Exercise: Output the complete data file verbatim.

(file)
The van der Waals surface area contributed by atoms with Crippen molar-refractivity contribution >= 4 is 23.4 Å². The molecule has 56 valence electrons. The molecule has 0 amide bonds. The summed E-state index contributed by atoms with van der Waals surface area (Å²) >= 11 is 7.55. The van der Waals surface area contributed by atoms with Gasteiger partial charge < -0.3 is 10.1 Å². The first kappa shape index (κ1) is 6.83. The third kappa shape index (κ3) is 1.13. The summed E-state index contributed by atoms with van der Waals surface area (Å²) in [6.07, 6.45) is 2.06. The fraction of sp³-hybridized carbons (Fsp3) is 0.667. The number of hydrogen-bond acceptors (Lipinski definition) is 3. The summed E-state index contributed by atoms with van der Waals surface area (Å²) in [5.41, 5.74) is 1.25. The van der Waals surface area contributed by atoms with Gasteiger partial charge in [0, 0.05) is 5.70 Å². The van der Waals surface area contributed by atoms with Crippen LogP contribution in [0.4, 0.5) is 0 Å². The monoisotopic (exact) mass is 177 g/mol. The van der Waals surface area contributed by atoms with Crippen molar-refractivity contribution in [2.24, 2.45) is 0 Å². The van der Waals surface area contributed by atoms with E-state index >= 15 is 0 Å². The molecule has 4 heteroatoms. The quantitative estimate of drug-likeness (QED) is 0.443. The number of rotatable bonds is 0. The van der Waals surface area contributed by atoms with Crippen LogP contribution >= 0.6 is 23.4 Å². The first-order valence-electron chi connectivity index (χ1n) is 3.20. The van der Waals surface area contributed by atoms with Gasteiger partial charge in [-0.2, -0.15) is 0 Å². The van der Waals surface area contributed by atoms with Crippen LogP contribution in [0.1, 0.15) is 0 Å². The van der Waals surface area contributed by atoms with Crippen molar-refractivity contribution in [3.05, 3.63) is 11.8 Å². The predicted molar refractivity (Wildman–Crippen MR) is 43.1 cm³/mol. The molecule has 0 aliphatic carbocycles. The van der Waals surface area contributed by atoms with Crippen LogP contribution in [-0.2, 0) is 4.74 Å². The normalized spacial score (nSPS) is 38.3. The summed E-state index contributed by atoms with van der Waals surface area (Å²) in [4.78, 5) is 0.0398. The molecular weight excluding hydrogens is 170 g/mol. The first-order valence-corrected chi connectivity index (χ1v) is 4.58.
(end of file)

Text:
The van der Waals surface area contributed by atoms with Crippen molar-refractivity contribution >= 4 is 23.4 Å². The molecule has 56 valence electrons. The molecule has 0 amide bonds. The summed E-state index contributed by atoms with van der Waals surface area (Å²) >= 11 is 7.55. The van der Waals surface area contributed by atoms with Gasteiger partial charge < -0.3 is 10.1 Å². The first kappa shape index (κ1) is 6.83. The third kappa shape index (κ3) is 1.13. The summed E-state index contributed by atoms with van der Waals surface area (Å²) in [6.07, 6.45) is 2.06. The fraction of sp³-hybridized carbons (Fsp3) is 0.667. The number of hydrogen-bond acceptors (Lipinski definition) is 3. The summed E-state index contributed by atoms with van der Waals surface area (Å²) in [5.41, 5.74) is 1.25. The van der Waals surface area contributed by atoms with Gasteiger partial charge in [0, 0.05) is 5.70 Å². The van der Waals surface area contributed by atoms with Crippen LogP contribution in [0.4, 0.5) is 0 Å². The monoisotopic (exact) mass is 177 g/mol. The van der Waals surface area contributed by atoms with Crippen molar-refractivity contribution in [2.24, 2.45) is 0 Å². The van der Waals surface area contributed by atoms with E-state index >= 15 is 0 Å². The molecule has 4 heteroatoms. The quantitative estimate of drug-likeness (QED) is 0.443. The number of rotatable bonds is 0. The van der Waals surface area contributed by atoms with Crippen LogP contribution >= 0.6 is 23.4 Å². The first-order valence-electron chi connectivity index (χ1n) is 3.20. The van der Waals surface area contributed by atoms with Gasteiger partial charge in [-0.2, -0.15) is 0 Å². The van der Waals surface area contributed by atoms with Crippen LogP contribution in [0.1, 0.15) is 0 Å². The van der Waals surface area contributed by atoms with Crippen molar-refractivity contribution in [3.05, 3.63) is 11.8 Å². The predicted molar refractivity (Wildman–Crippen MR) is 43.1 cm³/mol. The molecule has 0 aliphatic carbocycles. The van der Waals surface area contributed by atoms with Crippen LogP contribution in [-0.2, 0) is 4.74 Å². The normalized spacial score (nSPS) is 38.3. The summed E-state index contributed by atoms with van der Waals surface area (Å²) in [4.78, 5) is 0.0398. The molecular weight excluding hydrogens is 170 g/mol. The first-order valence-corrected chi connectivity index (χ1v) is 4.58.